A second attempt at the A24 in Morden – and it’s still not good enough

I went to an interesting talk at the Guardian’s offices in London yesterday evening, entitled ‘What Can We Do to Get More People Cycling in London?’, featuring a panel of Chris Boardman, Andrew Gilligan, Rachel Aldred, Peter Walker and – as the token ‘opposing’ voice – Steve Macnamara of the LTDA.

The debate was wide-ranging, and largely consensual, with even Steve MacNamara stating that he ‘agreed with 90%’ of what Transport for London was building in central London, and making the reasonable point that taxi drivers don’t really want to be sharing space with people cycling on main roads – it doesn’t really work for either mode of transport. He also made the case for more cycling across London, arguing that more cycling means fewer motor vehicles on the road, and that (humorously) ‘we don’t really want anyone else on the road apart from cabbies’.

But a feature of the discussion that leapt out – for me at least – was delivery. For instance, despite Chris Boardman’s willingness to see improvements in his home town, any potential for change petered out in the face of council indifference and reluctance to do things that weren’t officially approved by central government.

Andrew Gilligan stated that he was ‘jealous’ of New York’s Janette Sadik Khan, who had control over all of that city’s roads, while in London TfL only controls about 5% of the road network. That means boroughs have a big say in whether schemes go ahead, and can effectively block cycling infrastructure if a few awkward individuals have a particular antipathy to it. This is the reason the E-W Superhighway completely bypasses the borough of Kensington and Chelsea, for instance, and why Superhighway 9 was cancelled.

And while there is obviously some very exciting stuff happening on a number of roads in central London, delivery in outer London is very patchy indeed, even when schemes are on TfL roads, designed by TfL. A case in point is the A24 in Morden. This is a road where, way back in 2012, TfL proposed some very poor changes ‘for cyclists’, which I reported on at the time. It essentially consisted of retaining 3-4 lanes of motor traffic, with shared use footways and narrow cycle lanes – repeatedly interrupted by parking bays – running in parallel with each other. I wrote that

with just a little more imagination, and a bit more budgetary commitment, there is great potential for good, separated infrastructure, suitable for all cyclists of all ages and abilities, to be provided along this road. The consultation proposals also bear the hallmarks of compliance with the Hierarchy of Provision; that is, conversion of pavements to shared use in the event that the authority responsible is unwilling to reduce traffic, slow it, or reallocate carriageway space. Likewise it is presumed that those using the pavement are willing to sacrifice their journey time for the privilege of cycling away from traffic.

I also wrote that

I’m not entirely convinced that the A24 immediately to the south of this area has to remain a four (and in places, five) lane road. There is scope for the reallocation of a vehicle lane for a cycle track, at least along the section until the junction with Central Road (but note that reallocation is not strictly necessary, given the existing width available).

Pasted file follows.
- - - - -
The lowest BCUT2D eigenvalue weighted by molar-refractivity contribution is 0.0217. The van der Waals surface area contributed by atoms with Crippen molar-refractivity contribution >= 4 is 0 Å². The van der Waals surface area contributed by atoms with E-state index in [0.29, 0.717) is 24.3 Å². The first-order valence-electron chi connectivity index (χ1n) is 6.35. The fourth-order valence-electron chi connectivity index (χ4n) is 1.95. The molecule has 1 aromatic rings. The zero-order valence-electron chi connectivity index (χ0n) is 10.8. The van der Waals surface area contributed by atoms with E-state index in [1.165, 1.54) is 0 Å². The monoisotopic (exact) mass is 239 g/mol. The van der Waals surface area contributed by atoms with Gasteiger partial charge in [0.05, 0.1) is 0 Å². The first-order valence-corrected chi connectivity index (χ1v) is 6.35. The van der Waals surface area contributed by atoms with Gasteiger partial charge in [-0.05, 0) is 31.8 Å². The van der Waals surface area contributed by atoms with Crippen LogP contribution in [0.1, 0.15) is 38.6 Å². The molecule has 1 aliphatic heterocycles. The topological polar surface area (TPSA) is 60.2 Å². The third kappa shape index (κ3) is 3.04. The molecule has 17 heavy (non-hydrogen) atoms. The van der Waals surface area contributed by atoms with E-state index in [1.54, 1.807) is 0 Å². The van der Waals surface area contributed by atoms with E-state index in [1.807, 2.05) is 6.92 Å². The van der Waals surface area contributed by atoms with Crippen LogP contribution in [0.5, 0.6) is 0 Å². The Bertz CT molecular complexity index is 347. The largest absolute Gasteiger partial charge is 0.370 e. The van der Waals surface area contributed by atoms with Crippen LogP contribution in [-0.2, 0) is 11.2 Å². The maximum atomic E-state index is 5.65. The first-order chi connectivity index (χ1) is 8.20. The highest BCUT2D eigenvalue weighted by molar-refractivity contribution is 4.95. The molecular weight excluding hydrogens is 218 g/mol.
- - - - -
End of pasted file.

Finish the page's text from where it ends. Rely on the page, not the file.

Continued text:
I reached that conclusion because, although this road is 3 or 4 lanes wide at the moment, long sections of it are effectively only 2 lanes, because of the parking bays that take up most of one lane.

Well… it turns out that there is a new consultation on this road, or at least a part of it – the southern end – and the proposal is indeed to reduce the four lanes for private motor traffic to just two. But what is proposed for cycling is barely any better than before.

We have a mandatory cycle lane, yes. But it is directly on the outside of parked cars, in a dangerous position, rather than between those cars and the footway.

Screen Shot 2016-03-11 at 16.24.04

There’s a bus lane in the opposite direction, which wasn’t there before, but that is the extent of the cycling provision. Right at the bus stop itself, the footway becomes shared use. A ‘bus stop bypass’, but not a very good one.Screen Shot 2016-03-11 at 16.24.25

And that’s pretty much the extent of this scheme – a bus lane in one direction, and an unfriendly and dangerously-positioned cycle lane in the other.Screen Shot 2016-03-11 at 16.24.41

A cycle lane which also gives up at a bus stop –
Screen Shot 2016-03-11 at 16.25.04

And in the opposite direction, a cycle lane starts from behind a parking bay, leading you into a three lane-wide ASL. Good luck turning right here.

Given the width of this road – it is really very wide! – and the fact that two of the four lanes for motor traffic are now being lost, this is pretty thin gruel.

A very wide road. And two lanes for motor traffic are going. Is a shared bus lane and a poor cycle lane really the best we can do?

A very wide road. On which two lanes for motor traffic will be going. Is a shared bus lane and a poor cycle lane really the best we can do here?

The wide grassy median is of course being retained too – valuable space that could have been used for cycling, and would also help to reduce vehicle speeds if it were to be removed.

This is the second attempt at sorting this road in barely three years, and although it is progress of a some degree, what is proposed is very far away from the kind of inclusive cycling design that we are starting to see in central London, and in other British towns and cities. We need more – a lot more – of this higher-quality infrastructure if cycling is going to continue growing; it’s the only thing that will reach those parts of the population that aren’t cycling now. Cycling in bus lanes, or cycling between parked cars and fast motor traffic, on busy roads really isn’t going to cut it.